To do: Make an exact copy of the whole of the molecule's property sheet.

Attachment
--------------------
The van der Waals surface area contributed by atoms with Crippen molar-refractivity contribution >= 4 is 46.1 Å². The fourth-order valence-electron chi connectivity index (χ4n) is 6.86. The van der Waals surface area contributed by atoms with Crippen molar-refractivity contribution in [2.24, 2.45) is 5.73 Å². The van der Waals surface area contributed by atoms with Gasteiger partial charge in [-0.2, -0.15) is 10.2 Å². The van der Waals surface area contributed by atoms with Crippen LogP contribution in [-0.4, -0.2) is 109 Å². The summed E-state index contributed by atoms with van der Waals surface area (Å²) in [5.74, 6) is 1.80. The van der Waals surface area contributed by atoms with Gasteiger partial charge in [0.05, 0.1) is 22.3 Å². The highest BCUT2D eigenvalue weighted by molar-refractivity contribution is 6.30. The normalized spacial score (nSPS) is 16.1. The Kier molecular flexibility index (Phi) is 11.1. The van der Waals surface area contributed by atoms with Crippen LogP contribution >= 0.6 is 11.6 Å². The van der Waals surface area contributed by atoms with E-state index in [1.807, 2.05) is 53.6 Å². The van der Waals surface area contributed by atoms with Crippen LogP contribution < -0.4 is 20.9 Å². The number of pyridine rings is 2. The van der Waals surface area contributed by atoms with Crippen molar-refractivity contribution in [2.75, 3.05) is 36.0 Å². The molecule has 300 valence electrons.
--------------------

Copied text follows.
The van der Waals surface area contributed by atoms with Crippen molar-refractivity contribution >= 4 is 46.1 Å². The fourth-order valence-electron chi connectivity index (χ4n) is 6.86. The van der Waals surface area contributed by atoms with Crippen molar-refractivity contribution in [2.24, 2.45) is 5.73 Å². The van der Waals surface area contributed by atoms with Gasteiger partial charge in [-0.2, -0.15) is 10.2 Å². The van der Waals surface area contributed by atoms with Crippen LogP contribution in [-0.4, -0.2) is 109 Å². The summed E-state index contributed by atoms with van der Waals surface area (Å²) in [5.74, 6) is 1.80. The van der Waals surface area contributed by atoms with Gasteiger partial charge in [0.05, 0.1) is 22.3 Å². The highest BCUT2D eigenvalue weighted by molar-refractivity contribution is 6.30. The normalized spacial score (nSPS) is 16.1. The Kier molecular flexibility index (Phi) is 11.1. The van der Waals surface area contributed by atoms with Crippen LogP contribution >= 0.6 is 11.6 Å². The van der Waals surface area contributed by atoms with E-state index in [1.807, 2.05) is 53.6 Å². The van der Waals surface area contributed by atoms with Crippen LogP contribution < -0.4 is 20.9 Å². The number of pyridine rings is 2. The van der Waals surface area contributed by atoms with Crippen molar-refractivity contribution in [2.75, 3.05) is 36.0 Å². The molecule has 300 valence electrons.